On 10 May 2013 Guatemala's former dictator Rios Montt was convicted of genocide against the indigenous Ixil and of war crimes. Ten days later the verdict was overturned because of alleged procedural errors. What's the status of the struggle against impunity in Guatemala after all these years?
Your political and legal work for human rights has achieved almost incredible success, particularly in the last few years. How has this happened?
We have actually seen clear cracks appearing in the wall of impunity in the last few years. Obviously, the decisive factor is the courage and endurance of my colleagues, the victims and the witnesses. However, what makes the situation in Guatemala different from that in other countries where there have been similar crimes is the fact that a lucky chain of circumstances in 2005 put us in possession of the police archives with 80 million documents, many of which relate to the years of the worst violence from 1975 to 1985. This evidence has helped us enormously. Another important factor was that the Inter-American Court of Human Rights has issued several rulings in recent years, that its verdicts are recognised by the national courts, and that investigations have been promptly initiated by the Guatemalan public prosecutor's office under new leadership. The Guatemalan Supreme Court has contributed to these rulings. For example, between 2011 and 2013 we got several verdicts of absolutely strategic importance, including some against high-ranking military officers. The pinnacle was the conviction of Rios Montt,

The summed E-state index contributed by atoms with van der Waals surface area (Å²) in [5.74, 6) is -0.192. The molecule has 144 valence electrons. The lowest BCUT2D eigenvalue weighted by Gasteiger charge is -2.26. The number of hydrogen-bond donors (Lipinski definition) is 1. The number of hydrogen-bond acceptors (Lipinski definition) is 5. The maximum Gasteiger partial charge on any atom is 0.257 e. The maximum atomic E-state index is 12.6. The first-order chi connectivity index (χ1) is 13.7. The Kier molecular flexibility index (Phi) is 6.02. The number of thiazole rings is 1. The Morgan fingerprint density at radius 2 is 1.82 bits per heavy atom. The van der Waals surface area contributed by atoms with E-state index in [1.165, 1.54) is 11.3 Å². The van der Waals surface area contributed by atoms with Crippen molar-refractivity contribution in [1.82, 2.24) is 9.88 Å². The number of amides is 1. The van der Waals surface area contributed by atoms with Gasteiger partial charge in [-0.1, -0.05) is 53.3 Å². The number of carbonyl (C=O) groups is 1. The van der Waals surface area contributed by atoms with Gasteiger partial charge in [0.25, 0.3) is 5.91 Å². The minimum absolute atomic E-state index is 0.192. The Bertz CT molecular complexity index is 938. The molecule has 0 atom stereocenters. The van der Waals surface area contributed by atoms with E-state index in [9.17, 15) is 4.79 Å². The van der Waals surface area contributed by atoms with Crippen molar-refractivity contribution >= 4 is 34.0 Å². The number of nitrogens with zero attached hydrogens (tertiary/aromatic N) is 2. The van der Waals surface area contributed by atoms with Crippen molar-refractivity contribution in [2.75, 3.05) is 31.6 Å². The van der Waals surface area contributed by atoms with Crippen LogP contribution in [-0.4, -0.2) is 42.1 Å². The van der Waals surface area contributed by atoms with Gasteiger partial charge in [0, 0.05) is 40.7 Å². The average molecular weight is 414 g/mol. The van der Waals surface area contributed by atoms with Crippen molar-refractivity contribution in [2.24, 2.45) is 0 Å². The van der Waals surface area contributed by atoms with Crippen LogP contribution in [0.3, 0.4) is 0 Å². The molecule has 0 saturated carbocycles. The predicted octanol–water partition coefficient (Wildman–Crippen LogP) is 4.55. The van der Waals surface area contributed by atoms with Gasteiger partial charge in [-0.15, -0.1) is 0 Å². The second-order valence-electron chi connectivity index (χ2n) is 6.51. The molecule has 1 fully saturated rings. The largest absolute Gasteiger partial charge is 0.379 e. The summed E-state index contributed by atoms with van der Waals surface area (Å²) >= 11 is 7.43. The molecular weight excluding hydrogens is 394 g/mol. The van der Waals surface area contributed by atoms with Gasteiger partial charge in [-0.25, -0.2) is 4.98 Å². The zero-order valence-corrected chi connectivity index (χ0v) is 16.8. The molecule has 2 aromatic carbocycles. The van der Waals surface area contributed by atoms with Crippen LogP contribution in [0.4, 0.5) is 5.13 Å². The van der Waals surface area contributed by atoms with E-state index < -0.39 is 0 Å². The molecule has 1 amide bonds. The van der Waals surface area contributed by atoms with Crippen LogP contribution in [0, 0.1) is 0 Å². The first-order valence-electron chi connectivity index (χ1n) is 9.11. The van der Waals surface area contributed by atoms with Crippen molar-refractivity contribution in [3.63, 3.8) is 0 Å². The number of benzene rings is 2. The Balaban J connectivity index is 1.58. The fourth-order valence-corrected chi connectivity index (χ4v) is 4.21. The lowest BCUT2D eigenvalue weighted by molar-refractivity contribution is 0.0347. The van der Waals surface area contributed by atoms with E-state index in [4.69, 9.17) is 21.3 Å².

…which caused a worldwide wave of euphoria. For the first time ever, a former head of state had been convicted of genocide in his own country. You immediately warned that there would be serious resistance to the verdict – and you were proved right. Where do you think the Montt case will go from here?